Two themes inherent in Natural Infinity are continuity and change. The tree trunks undulate in and out of ground level to create this symbol in the landscape of something that goes on forever. Landscape is often seen as something eternal although we have all seen profound and permanent changes to our natural surroundings within our lifetimes. The history of this particular land bespeaks of use and reuse; from woods to farm to a nature/art park. The forms that make up Natural Infinity flow together as a physical metaphor and pose an open question about how we view the natural world: What is our relationship to nature? Are we part of it or separate from it? What lasts forever? Natural Infinity will settle into the meadow and continue to change. It will go the way of everything in the natural world; slowly back to the earth as part of the ongoing process of decay and renewal.

In finding the geometry of the infinity symbol within those twisted trunks, I found myself engaged in that age old human search for order within my natural surroundings. Natural Infinity exists as many things: As a sculptural environment, as a human symbol, as a footprint on the land, as a place to explore and finally as one additional component of this complex thing we call “landscape”.

5 / 8

Wendy Klemperer
United States

Wolves
steel & bonded cement/resin
2001

In this piece I wanted to respond to the beauty and untamed quality of the land here. Although there are trails, and mowed areas, and man-made lakes, the overall feeling of the Lay Sculpture Park when I visited it was of nature in a state of unrestrained growth. The place invites one to explore, to contemplate, to discover what lies and lives within it. I chose the imagery of wolves because they imply extreme wildness, a rare and dangerous beauty. The pieces are not literal wolves, however, but proto-wolves. Larger than life, the forms are realistic in that they convey a canine image, yet they are more about the drama of wild presence, and the abstract beauty of line and form within the animal image. Their size might even denote that they are remnants of some undetermined prehistoric era. The attitudes of the pieces are dramatic and extreme to emphasize the uncontrolled beauty of the animal, and by extension, the environment. Animals express their inner state through the attitudes of their bodies. Within the skeletal presence of the sculptures I attempt to convey the full energy of that inner life. Looking at a dinosaur skeleton, or any skeleton really, it has immediate and visceral impact. It’s not cloaked with skin and fat, it’s the bare bones of the thing, describing its function in stark visual form, carving beneath the simple fleshy outline. The grimace of a skull shocks us, because we are used to the thing ameliorated by a soft layer homogenizing the parts. Who would think that the jaws hinge so far back, that the eyes have such huge, hollow sockets? How can that framework be the thing that we living beings are constructed of beneath our pelts and our blue jeans? There is a horror to it, but also a fascinating beauty.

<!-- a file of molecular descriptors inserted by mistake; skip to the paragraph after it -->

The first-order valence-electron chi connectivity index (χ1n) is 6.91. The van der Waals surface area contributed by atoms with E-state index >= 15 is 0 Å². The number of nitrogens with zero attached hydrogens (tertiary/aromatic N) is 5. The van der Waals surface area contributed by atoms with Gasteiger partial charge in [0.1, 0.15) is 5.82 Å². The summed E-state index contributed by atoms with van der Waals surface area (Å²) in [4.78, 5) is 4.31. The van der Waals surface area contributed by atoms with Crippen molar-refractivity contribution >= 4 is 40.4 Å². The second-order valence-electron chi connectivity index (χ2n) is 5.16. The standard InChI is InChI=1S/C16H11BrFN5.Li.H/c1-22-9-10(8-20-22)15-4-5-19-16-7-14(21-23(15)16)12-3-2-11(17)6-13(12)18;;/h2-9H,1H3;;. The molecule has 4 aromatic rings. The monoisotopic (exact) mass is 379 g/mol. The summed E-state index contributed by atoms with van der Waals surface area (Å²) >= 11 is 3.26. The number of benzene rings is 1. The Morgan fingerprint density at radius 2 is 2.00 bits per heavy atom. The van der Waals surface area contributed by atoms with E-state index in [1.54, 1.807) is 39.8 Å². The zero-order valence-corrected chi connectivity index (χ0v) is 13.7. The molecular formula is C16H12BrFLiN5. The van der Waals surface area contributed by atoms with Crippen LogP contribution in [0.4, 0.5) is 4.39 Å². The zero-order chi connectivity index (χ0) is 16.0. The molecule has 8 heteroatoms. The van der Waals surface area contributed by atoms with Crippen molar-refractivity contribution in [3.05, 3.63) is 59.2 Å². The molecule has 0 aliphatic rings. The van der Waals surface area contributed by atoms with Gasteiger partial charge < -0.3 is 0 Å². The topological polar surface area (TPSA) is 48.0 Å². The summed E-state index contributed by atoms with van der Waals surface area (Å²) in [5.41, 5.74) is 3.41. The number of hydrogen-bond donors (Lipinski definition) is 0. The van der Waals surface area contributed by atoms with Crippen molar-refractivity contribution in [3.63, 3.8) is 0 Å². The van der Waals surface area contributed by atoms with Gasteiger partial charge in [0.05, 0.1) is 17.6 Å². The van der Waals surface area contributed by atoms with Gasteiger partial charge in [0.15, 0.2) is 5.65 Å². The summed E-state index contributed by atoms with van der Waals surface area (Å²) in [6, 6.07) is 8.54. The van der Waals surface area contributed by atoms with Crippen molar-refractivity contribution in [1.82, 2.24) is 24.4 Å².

I chose to place the piece in a field so it could be seen from a distance, and would draw the viewer close to investigate. Raising it on a mound increases the drama, visibility, and scale. The built site implies a narrative: the wolves seem to have gathered in a specific area that is their territory, perhaps ruins of a former civilization overtaken by nature. At this place they commune with each other, standing apart from and above their surroundings. As the viewer approaches, one might feel challenged by the stalking forms. Exploring the site, entering within the circle through the cutaway sides, or climbing up onto the mound, one could become part of this group to share its domain and vantage point.

6 / 8

Wendy Klemperer
United States

Wolves
steel & bonded cement/resin